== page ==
HARRISBURG, Pa. (ErieNewsNow) - Comprehensive probation reform legislation passed the Pennsylvania Senate with bipartisan support in June.  

Supporters call Senate Bill 838 a game changer for the state’s probation system. However, some are opposed to the measure which has broad support from lawmakers, business leaders, conservative and liberal think tanks, among others. 

Both supporters and opponents of SB 838 agree: probation in Pennsylvania needs reform, now. 

“Everyone acknowledges that there's a need for reform, and the need is now. This is something that really impacts people's lives. And we'll be able to allow them to get back to life quicker and be able to readjust,” said Cody Bright, the northeast regional director for REFORM Alliance. 

Bright and REFORM have been pushing for comprehensive probation reform for years. He and his team say SB 838 is the best path to provide concrete results and real change. 

Supporters, like REFORM, say the bill has several positive components as currently written. For example, limiting when someone can be sent to prison for a technical violation and how long they can be incarcerated for it, extending pathways to early termination, incentivizing activities to reduce recidivism and individualizing probation conditions. 

But opponents say there are parts to the bill that would do more harm than good. 

“Probation in Pennsylvania is in desperate need of reform,” said Elizabeth Randol, legislative director of the ACLU of Pennsylvania. “Unfortunately, this bill doesn’t fix the problems. SB 838 fails to cap the periods of years that people can be sentenced to and kept on probation. While it creates a presumption against jail time for violations of probation rules, the exceptions are so broad that it renders the presumption meaningless,” she added. 

Tanisha Long, a community organizer for the Abolitionist Law Center, also believes the bill doesn’t go far enough. 

“I think what happens is people are so eager to do something that sometimes you end up making a lot of sacrifices in negotiations where you end up so far removed from your original goal that it's just not workable,” she added. 

In addition to Long and the ACLU, public defenders expressed concern as well.

“The pieces of this bill, we think, don't pass constitutional muster, meaning that the whole thing needs to be readdressed,” said Sara Jacobson, executive director at the Public Defender Association of Pennsylvania.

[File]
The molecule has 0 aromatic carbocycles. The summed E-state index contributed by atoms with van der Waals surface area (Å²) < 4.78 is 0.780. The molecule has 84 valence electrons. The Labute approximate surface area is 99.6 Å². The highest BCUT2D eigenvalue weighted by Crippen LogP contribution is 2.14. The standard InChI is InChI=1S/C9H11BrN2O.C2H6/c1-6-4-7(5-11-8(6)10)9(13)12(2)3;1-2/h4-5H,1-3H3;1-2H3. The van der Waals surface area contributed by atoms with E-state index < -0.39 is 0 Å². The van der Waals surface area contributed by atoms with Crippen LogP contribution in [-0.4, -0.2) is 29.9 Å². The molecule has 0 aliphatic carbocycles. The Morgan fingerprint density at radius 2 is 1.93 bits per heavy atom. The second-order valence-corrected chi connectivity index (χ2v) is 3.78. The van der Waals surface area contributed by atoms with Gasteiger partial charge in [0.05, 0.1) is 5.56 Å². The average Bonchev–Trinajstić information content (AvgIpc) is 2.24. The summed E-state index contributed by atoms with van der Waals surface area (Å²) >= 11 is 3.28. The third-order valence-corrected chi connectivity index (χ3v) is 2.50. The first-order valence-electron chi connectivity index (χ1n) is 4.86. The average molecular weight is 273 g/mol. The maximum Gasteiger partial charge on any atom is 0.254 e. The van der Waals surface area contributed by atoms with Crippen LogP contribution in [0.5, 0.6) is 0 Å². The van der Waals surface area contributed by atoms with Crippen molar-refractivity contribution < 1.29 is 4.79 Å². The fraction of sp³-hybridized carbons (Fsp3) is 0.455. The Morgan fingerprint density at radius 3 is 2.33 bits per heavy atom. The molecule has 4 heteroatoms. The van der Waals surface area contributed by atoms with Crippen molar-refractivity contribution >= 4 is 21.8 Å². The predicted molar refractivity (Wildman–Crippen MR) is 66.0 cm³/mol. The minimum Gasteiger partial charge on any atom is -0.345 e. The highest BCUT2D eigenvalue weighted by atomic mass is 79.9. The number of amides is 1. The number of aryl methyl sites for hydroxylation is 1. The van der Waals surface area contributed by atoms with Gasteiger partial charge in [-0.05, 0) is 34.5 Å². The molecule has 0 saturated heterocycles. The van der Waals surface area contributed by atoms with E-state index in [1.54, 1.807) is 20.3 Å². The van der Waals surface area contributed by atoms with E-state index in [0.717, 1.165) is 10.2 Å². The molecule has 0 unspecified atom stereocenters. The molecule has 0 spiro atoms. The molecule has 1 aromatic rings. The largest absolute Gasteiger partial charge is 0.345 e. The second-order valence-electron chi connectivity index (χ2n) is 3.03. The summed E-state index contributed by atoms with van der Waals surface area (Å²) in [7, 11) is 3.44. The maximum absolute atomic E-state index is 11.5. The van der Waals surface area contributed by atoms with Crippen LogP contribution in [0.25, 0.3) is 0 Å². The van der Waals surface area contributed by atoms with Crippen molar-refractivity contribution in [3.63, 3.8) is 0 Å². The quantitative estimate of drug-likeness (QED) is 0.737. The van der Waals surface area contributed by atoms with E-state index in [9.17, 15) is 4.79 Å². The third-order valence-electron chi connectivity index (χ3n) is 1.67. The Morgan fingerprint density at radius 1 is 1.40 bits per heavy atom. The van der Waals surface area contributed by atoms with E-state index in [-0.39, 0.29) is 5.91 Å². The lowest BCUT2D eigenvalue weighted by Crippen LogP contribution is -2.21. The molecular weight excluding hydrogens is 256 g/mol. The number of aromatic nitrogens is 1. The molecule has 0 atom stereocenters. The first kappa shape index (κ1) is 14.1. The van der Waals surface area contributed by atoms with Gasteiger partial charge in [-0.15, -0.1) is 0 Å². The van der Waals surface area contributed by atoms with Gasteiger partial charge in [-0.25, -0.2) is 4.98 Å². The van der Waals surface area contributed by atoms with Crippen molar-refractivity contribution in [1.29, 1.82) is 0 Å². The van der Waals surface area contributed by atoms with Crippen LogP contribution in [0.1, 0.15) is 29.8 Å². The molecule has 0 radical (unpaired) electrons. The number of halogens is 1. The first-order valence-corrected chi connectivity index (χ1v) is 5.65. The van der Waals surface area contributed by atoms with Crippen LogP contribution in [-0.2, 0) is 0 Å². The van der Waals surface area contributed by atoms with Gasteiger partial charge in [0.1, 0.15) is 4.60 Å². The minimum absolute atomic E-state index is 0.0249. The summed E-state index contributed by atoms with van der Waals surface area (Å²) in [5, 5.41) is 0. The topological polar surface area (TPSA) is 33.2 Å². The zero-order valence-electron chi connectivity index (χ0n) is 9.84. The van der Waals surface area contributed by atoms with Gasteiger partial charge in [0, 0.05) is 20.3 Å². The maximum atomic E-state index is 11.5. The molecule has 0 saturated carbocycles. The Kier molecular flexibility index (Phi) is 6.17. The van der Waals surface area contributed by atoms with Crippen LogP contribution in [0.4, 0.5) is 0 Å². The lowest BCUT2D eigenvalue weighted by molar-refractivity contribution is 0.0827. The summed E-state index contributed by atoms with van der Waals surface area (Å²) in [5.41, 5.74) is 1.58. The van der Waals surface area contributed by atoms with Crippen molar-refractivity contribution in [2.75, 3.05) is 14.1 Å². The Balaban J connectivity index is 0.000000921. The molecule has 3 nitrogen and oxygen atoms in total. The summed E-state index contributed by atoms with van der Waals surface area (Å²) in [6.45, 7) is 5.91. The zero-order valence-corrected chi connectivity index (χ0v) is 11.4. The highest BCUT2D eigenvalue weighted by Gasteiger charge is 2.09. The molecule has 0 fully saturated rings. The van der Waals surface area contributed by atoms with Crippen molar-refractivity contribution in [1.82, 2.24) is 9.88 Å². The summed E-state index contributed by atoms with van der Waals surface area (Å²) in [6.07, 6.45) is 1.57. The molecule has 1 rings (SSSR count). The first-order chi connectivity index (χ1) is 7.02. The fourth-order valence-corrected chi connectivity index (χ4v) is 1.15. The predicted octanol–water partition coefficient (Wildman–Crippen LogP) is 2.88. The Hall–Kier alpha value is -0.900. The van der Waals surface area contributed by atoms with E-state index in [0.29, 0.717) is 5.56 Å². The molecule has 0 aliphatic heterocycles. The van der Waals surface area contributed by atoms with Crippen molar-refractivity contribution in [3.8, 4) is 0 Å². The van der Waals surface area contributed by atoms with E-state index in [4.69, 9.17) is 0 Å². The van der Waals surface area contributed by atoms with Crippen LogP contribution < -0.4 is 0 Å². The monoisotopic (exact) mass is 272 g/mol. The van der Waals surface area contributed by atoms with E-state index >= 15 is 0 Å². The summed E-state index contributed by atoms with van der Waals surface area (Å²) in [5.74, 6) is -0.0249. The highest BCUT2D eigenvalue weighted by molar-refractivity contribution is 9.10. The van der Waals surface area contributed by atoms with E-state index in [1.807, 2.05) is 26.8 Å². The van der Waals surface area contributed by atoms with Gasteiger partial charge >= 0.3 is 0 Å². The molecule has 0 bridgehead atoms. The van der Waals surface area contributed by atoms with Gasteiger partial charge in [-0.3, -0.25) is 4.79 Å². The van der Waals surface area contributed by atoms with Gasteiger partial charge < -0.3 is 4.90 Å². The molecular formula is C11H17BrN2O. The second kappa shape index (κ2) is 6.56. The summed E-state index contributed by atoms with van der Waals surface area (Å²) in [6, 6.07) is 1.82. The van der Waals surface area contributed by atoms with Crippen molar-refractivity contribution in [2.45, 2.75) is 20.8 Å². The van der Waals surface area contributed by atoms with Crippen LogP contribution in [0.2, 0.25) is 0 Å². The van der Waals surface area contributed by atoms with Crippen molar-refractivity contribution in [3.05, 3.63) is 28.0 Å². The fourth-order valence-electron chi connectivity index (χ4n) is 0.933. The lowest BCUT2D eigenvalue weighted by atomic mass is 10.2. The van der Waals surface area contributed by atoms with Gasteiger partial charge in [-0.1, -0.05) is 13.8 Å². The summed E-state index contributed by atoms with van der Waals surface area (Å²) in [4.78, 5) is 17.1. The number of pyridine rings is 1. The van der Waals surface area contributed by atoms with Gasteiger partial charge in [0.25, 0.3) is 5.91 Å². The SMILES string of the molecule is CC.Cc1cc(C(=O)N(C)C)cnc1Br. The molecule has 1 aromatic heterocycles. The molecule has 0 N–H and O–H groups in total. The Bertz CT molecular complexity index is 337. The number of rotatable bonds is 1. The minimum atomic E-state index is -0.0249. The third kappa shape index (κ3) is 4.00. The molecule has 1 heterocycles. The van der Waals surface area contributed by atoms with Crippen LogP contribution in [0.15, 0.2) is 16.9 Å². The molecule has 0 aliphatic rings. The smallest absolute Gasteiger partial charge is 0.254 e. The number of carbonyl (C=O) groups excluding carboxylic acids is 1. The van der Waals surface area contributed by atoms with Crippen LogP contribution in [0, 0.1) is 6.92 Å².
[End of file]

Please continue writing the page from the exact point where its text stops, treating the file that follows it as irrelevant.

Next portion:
Jacobson says the bill would exclude defense counsel from probation review proceedings.  

“The way the bill is written, probation officers can make a recommendation to add new terms to probation without notice to counsel, and without a hearing. We think that's bad policy, we think it's probably unconstitutional,” said Jacobson. 

“As noted by the opposition itself, the defendant has a constitutional right to have counsel present at proceedings when probation is extended or additional conditions are imposed and SB 838 makes no changes to this guarantee, which remains in full force,” said Erin Haney, the Senior Director of Policy and Law at REFORM, who supports the bill.

Furthermore, “a probation review conference is a conference to early terminate probation, not a conference to increase probation or extend beyond the original sentence and that seems to be getting lost here,” Haney added.

REFORM says the bill is the product of five years worth of advocacy and mobilization to deliver for the over 100,000 Pennsylvanians on probation. With the support of more than 125 organizations, Bright says the legislation speaks for itself. 

“We want to make this work for everyone,” said Bright. “The really important thing about this bill is that there're different groups that are supporting it. It's not just attorneys, it's just not civil rights groups, it’s a group of faith leaders, business leaders, business associations. We have conservative groups, we have moderate groups, we have left-leaning groups. That's what the beautiful thing about this bill is,” Bright added. “It's diverse, it's different- we all want the same end goal, and that's reform and to pass SB 838.” 

Instead of a vote in the House yesterday, SB 838 was re-referred to the House Appropriations Committee. Some lawmakers believe the bill got tied up in active negotiations with a separate criminal justice reform bill.